Corporal likes this.
    04-12-2013, 05:41 PM
I am in MO and not concerned with grass founder, she is always out on pasture and gets turned out on those 75 acres every spring. She or the other 30 horses at the ranch have never foundered since I've been there(3yrs). Vidaloco she doesn't have any health issues, and having a diet with soley grass and hay is exactly what I plan to do :) Thanks for the replies, I will take her off the grain.
    04-12-2013, 07:50 PM
Corporal, it depends on types of grass(eg cattle fattening 'improved' rye is very high in sugar) and weather & time of day too as to how much sugars are in the grass, but it's not just in spring, or long, lush grass.

While gorging large quantities will obviously yield them more sugar, long, lush grass is typically lower than overgrazed or otherwise stressed pasture, so the really short stuff can be more problematic. Sugar levels build in plants due to photosynthesis and are used over night in growth. So generally sugars are lowest in the wee hours/early morn & highest in early evening. Frost & such shuts down growth though, so plants may retain their sugars & still be high in the morning, only to build higher levels with more sunshine.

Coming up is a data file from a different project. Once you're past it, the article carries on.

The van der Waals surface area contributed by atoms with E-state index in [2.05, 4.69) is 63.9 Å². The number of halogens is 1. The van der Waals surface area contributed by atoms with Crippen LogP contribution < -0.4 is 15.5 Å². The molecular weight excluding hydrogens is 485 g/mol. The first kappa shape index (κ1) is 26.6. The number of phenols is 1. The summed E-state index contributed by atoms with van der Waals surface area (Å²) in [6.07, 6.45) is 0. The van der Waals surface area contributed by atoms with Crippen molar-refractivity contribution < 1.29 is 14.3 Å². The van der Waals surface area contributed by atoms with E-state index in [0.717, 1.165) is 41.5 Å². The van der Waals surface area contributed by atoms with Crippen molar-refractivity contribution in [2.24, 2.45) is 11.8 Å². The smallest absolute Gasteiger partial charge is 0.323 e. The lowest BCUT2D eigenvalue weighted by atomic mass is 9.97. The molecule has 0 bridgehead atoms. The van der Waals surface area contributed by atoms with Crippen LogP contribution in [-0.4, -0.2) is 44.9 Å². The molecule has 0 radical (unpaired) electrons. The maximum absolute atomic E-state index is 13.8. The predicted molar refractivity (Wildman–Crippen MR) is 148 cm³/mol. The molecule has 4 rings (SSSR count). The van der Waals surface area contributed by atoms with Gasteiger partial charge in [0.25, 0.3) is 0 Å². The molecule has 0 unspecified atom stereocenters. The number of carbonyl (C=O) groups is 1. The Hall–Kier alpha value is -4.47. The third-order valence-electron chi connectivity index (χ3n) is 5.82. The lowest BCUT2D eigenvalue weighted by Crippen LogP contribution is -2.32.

Another common misconception is that grass is bad but hay is fine. The only difference effectively is water content. Unfortunately while hay loses a lot of nutrients with cutting, drying, storing, sugar isn't one of them. So that hay may be just as high as your 'lush' pasture if it was grown from rich grass, cut in the late arvo or on a frosty morning or such.

'Unimproved', native grasses are often lower in sugars than 'improved' varieties, so better horse feed. Like us, horses can generally handle some 'junk food' without health probs, but like us if we develop type 2 diabetes from too much junk or just calories, horses with IR or other metabolic 'diseases' are far more sensitive to any sugars, so if it isn't low NSC may need their hay soaked & drained before feeding, to leach out sugars.

So... Stingers, you may well not need worry too much, but if there is heaps of grass & horses overfeed, if they are overweight to begin with, etc, there may indeed be a concern & just because it hasn't happened yet (that you have noticed - often 'low grade' laminitis isn't recognised) doesn't mean that it won't. Just be proactive & don't wait for a problem before addressing.
Vidaloco and acorn like this.